for holding together glued-down boards until the adhesive sets
3. PATCHING COMPOUND
used to fill low spots in subfloor
4. 15-POUND BUILDER'S FELT
for use as an underlayment
5. RING-SHANK NAILS OR PHILLIPS-HEAD SCREWS
for securing subfloor, if necessary
Tools You Will Need:
2. Handsaw for trimming door casing
3. Pneumatic brad nailer for fastening the first courses of flooring
4. Miter saw for cutting flooring strips to length(alternative: backsaw with a miter box
5. Jigsaw for trimming pieaces to fit around vents and other obstacles (alternative: coping saw)
6. Pnuematic staple gun for securing flooring to subfloor (alternative: hammer stapler)
7. Notched trowel for spreading adhesive for glue-down installations
8. Plaster trowel for spreading filler to level subfloor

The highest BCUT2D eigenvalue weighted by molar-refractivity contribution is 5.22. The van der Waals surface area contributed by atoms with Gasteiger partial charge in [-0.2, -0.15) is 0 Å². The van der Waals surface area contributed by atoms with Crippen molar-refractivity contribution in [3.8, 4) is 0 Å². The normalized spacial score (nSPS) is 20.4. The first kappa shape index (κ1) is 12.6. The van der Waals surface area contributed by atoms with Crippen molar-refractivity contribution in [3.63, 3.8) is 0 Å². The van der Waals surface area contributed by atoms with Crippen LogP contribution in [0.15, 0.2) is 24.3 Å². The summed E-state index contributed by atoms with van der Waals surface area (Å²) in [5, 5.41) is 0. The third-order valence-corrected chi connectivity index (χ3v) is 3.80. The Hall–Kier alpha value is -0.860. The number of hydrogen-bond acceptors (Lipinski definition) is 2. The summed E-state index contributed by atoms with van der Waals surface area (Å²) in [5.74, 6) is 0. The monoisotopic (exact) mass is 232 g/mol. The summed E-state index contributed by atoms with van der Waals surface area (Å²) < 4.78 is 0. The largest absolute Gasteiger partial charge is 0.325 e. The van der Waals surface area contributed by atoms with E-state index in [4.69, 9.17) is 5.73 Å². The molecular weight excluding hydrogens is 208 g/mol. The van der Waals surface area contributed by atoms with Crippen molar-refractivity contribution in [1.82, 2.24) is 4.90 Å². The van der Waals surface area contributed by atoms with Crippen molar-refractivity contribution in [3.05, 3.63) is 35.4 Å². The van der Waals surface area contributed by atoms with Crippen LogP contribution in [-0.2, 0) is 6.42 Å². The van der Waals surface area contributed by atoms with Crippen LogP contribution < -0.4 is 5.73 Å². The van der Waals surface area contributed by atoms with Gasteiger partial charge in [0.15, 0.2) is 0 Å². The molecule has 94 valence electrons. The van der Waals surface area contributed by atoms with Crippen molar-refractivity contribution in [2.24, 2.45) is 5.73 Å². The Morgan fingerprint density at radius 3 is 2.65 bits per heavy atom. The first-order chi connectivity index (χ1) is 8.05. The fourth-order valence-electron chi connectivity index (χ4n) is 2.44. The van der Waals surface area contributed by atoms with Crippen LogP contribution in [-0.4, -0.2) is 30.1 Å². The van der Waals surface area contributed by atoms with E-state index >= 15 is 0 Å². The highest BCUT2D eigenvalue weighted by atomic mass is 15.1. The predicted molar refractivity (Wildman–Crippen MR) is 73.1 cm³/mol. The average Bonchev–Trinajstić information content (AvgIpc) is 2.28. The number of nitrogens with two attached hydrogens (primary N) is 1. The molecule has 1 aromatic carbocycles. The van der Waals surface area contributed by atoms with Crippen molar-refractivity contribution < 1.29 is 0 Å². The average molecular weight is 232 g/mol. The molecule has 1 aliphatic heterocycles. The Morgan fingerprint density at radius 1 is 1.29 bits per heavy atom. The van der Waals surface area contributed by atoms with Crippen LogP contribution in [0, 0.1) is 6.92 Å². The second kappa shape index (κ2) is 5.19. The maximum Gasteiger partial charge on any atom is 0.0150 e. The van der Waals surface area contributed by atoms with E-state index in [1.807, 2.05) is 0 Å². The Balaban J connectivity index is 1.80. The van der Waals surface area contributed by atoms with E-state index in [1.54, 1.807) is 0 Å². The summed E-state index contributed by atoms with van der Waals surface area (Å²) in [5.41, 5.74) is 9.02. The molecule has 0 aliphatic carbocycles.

9. Combination square
10. Utility knife
12. Pull bar
13. Plastic tapping block
15. Hammer tacker
16. Tape measure
18. Air compresor
Jeff Hosking, a flooring consultant for This Old House, first began laying floors 35 years ago. Back then, 90 percent of his work was installing solid-wood strips with nails. But now, half of the flooring he installs is engineered—made of thin sheets of wood glued together like plywood.
Solid wood is classic and can last a century, but engineered flooring offers a quicker, easier way to get a new floor, and it comes with a durable factory-applied finish.
Because it's laminated, it's more stable than solid wood, so you can put it over concrete or radiant floors, and not worry about warping. And Hosking says the finishes are far more durable than anything he can apply on-site.
Top-of-the-line engineered strips range from about $8 to $12 per square foot. That's higher than solid-wood planks, but homeowners can offset the expense by tackling the installation themselves.